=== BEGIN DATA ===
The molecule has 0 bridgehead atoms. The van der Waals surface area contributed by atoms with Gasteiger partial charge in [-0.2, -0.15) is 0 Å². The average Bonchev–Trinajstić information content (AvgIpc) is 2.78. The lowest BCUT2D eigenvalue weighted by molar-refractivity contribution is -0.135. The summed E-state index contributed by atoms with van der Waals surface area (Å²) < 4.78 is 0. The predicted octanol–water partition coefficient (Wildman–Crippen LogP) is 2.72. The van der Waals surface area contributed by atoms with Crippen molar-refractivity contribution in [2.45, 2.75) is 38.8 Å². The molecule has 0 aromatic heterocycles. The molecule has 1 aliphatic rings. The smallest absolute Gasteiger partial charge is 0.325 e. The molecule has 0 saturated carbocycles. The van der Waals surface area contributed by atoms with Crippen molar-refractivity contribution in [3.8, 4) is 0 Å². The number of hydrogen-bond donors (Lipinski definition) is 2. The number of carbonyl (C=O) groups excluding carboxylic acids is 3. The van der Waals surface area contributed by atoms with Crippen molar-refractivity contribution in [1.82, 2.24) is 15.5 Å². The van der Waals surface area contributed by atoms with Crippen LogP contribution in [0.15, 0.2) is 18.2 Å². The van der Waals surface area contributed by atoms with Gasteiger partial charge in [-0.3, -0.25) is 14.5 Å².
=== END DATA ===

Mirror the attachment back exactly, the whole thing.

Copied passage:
The molecule has 0 bridgehead atoms. The van der Waals surface area contributed by atoms with Gasteiger partial charge in [-0.2, -0.15) is 0 Å². The average Bonchev–Trinajstić information content (AvgIpc) is 2.78. The lowest BCUT2D eigenvalue weighted by molar-refractivity contribution is -0.135. The summed E-state index contributed by atoms with van der Waals surface area (Å²) < 4.78 is 0. The predicted octanol–water partition coefficient (Wildman–Crippen LogP) is 2.72. The van der Waals surface area contributed by atoms with Crippen molar-refractivity contribution in [2.45, 2.75) is 38.8 Å². The molecule has 0 aromatic heterocycles. The molecule has 1 aliphatic rings. The smallest absolute Gasteiger partial charge is 0.325 e. The molecule has 0 saturated carbocycles. The van der Waals surface area contributed by atoms with Crippen molar-refractivity contribution in [3.8, 4) is 0 Å². The number of hydrogen-bond donors (Lipinski definition) is 2. The number of carbonyl (C=O) groups excluding carboxylic acids is 3. The van der Waals surface area contributed by atoms with Crippen molar-refractivity contribution in [1.82, 2.24) is 15.5 Å². The van der Waals surface area contributed by atoms with Crippen LogP contribution in [0.15, 0.2) is 18.2 Å². The van der Waals surface area contributed by atoms with Gasteiger partial charge in [-0.3, -0.25) is 14.5 Å².